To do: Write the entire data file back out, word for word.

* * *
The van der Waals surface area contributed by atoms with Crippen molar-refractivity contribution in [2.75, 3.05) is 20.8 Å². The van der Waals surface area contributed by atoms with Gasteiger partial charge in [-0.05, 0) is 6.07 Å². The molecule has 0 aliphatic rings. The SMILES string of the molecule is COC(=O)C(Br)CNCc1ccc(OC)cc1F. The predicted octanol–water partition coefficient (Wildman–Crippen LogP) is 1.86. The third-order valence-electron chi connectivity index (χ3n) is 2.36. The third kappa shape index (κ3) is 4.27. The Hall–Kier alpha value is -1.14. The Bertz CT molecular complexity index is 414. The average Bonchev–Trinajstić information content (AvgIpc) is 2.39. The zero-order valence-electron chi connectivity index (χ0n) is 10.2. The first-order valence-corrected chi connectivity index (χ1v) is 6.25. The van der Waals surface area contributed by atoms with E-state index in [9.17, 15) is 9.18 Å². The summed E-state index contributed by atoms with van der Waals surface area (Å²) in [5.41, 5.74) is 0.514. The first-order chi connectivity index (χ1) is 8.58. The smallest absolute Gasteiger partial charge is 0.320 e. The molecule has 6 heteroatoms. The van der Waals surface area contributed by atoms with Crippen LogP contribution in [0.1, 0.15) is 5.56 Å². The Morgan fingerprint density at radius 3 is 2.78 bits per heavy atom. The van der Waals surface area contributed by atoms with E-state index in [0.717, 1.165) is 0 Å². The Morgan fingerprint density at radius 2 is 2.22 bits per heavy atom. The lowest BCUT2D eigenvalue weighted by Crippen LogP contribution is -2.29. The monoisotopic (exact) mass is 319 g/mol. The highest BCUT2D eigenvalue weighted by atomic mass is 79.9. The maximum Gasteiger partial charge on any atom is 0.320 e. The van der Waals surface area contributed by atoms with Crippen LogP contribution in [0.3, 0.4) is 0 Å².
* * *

The van der Waals surface area contributed by atoms with Crippen molar-refractivity contribution in [2.75, 3.05) is 20.8 Å². The van der Waals surface area contributed by atoms with Gasteiger partial charge in [-0.05, 0) is 6.07 Å². The molecule has 0 aliphatic rings. The SMILES string of the molecule is COC(=O)C(Br)CNCc1ccc(OC)cc1F. The predicted octanol–water partition coefficient (Wildman–Crippen LogP) is 1.86. The third-order valence-electron chi connectivity index (χ3n) is 2.36. The third kappa shape index (κ3) is 4.27. The Hall–Kier alpha value is -1.14. The Bertz CT molecular complexity index is 414. The average Bonchev–Trinajstić information content (AvgIpc) is 2.39. The zero-order valence-electron chi connectivity index (χ0n) is 10.2. The first-order valence-corrected chi connectivity index (χ1v) is 6.25. The van der Waals surface area contributed by atoms with E-state index in [9.17, 15) is 9.18 Å². The summed E-state index contributed by atoms with van der Waals surface area (Å²) in [5.41, 5.74) is 0.514. The first-order chi connectivity index (χ1) is 8.58. The smallest absolute Gasteiger partial charge is 0.320 e. The molecule has 6 heteroatoms. The van der Waals surface area contributed by atoms with Crippen LogP contribution in [0.1, 0.15) is 5.56 Å². The Morgan fingerprint density at radius 3 is 2.78 bits per heavy atom. The van der Waals surface area contributed by atoms with E-state index in [0.717, 1.165) is 0 Å². The Morgan fingerprint density at radius 2 is 2.22 bits per heavy atom. The lowest BCUT2D eigenvalue weighted by Crippen LogP contribution is -2.29. The monoisotopic (exact) mass is 319 g/mol. The highest BCUT2D eigenvalue weighted by atomic mass is 79.9. The maximum Gasteiger partial charge on any atom is 0.320 e. The van der Waals surface area contributed by atoms with Crippen LogP contribution in [0.3, 0.4) is 0 Å².